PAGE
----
An American-Indian co-production, BLOODSTONE should have been better than it turned out to be. For example, look at the cover at the beginning of this review. There is truth in that advertising as everything depicted on there happens in this film, yet it never seems as cool as the poster implies. While it gives a distinct Indiana Jones flair (hell, that art is why we grabbed it for this theme week), this is actually more of a ROMANCING THE STONE (1984) clone than anything. Perhaps the most surprising thing for me as a Little fan is how poorly he stages the action. Very much along the “over the shoulder, punch, cut” line and shows he definitely improved over time. There is one impressive sequence though on rickety bridge over a waterfall, which benefits from the India locations. Even more unforgivable is a definite emphasis on comedy and that might be the film’s downfall. It is rough. How rough? We get one shot where a guy gets pigeon poop falling on his face and instead of a drum rim shot, we get a sting of sitar strings. Most of this comedy comes from Brill as Inspector Ramesh, which might be the most stereotyped portrayal of Indians since Fisher Stevens in the SHORT CIRCUIT films. Nothing says Indian more than a guy from Brooklyn.

Such casting also is also dubious when one finds out that co-star Rajinikanth -given top billing in the end credits, but relegated to small dude on the poster - is actually one of India’s biggest cinema stars. As one of five films he had in released in 1988, this is sort of Rajinikanth’s THE BIG BRAWL (1980) or THE PROTECTOR (1985), the first two films to try to introduce Jackie Chan to the American market. (The Chan analogy is also apt as, according to Wikipedia, Rajinikanth was the second highest paid actor in Asia at one point in time.) A veteran of over 150 films by this point, Rajinikanth has a natural on screen charisma so you can understand why he was so popular. Interestingly, it was after BLOODSTONE that his career became huge, but there were no more crossovers with American cinema. He is still working to this day and his hit KABALI (2016) even made it to US screens in July 2016.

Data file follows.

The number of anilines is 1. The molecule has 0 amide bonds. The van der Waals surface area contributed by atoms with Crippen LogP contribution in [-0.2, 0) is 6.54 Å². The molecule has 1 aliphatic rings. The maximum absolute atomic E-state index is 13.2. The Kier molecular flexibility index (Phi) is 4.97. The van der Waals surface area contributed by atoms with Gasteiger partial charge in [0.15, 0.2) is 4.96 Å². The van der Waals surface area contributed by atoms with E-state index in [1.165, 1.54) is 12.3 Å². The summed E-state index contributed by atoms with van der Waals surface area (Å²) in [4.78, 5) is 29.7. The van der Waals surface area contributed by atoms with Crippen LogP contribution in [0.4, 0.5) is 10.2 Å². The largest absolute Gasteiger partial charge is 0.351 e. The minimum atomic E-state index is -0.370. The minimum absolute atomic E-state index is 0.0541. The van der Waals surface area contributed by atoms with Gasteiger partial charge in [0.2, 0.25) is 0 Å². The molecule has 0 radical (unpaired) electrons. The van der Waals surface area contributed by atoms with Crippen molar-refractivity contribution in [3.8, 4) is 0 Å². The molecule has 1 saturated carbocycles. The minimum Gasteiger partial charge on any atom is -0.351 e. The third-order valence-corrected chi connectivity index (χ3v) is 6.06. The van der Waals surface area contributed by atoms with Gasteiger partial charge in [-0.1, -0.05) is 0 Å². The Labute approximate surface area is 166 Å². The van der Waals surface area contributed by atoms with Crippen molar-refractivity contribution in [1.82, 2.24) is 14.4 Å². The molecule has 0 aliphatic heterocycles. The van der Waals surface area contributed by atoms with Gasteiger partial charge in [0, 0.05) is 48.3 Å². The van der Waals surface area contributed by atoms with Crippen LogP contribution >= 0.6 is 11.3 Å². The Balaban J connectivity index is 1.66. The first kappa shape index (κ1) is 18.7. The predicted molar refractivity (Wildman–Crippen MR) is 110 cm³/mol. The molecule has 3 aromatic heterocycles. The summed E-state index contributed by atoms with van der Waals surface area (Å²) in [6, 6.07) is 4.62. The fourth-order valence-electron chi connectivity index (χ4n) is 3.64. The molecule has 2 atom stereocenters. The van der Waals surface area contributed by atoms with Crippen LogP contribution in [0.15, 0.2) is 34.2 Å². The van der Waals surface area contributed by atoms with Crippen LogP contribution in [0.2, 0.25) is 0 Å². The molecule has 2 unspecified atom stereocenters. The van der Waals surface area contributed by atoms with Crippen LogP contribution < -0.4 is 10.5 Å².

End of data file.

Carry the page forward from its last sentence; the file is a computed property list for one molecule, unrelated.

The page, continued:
There is one really odd thing I learned from BLOODSTONE though. It is the second film I’ve seen where Christopher Neame quotes Shakespeare to someone and gets a modern quote thrown back at him.

Christopher Neame: “What’s in a name. William Shakespeare.” 
Brett Stimely: “Fuck you. David Mamet.” 

 A few years later he was the baddie in STREET KNIGHT (1993) and we got this exchange: 

Christopher Neame: "Good night, sweet Prince, may flights of angels wing you to thy rest. Shakespeare." 
Jeff Speakman (shooting Neame): “Hasta la vista, baby. Schwarzenegger." 

That’s about all I got out of BLOODSTONE. Well, that and the fact that Rajinikanth has some mad cigarette-to-mouth catching skills.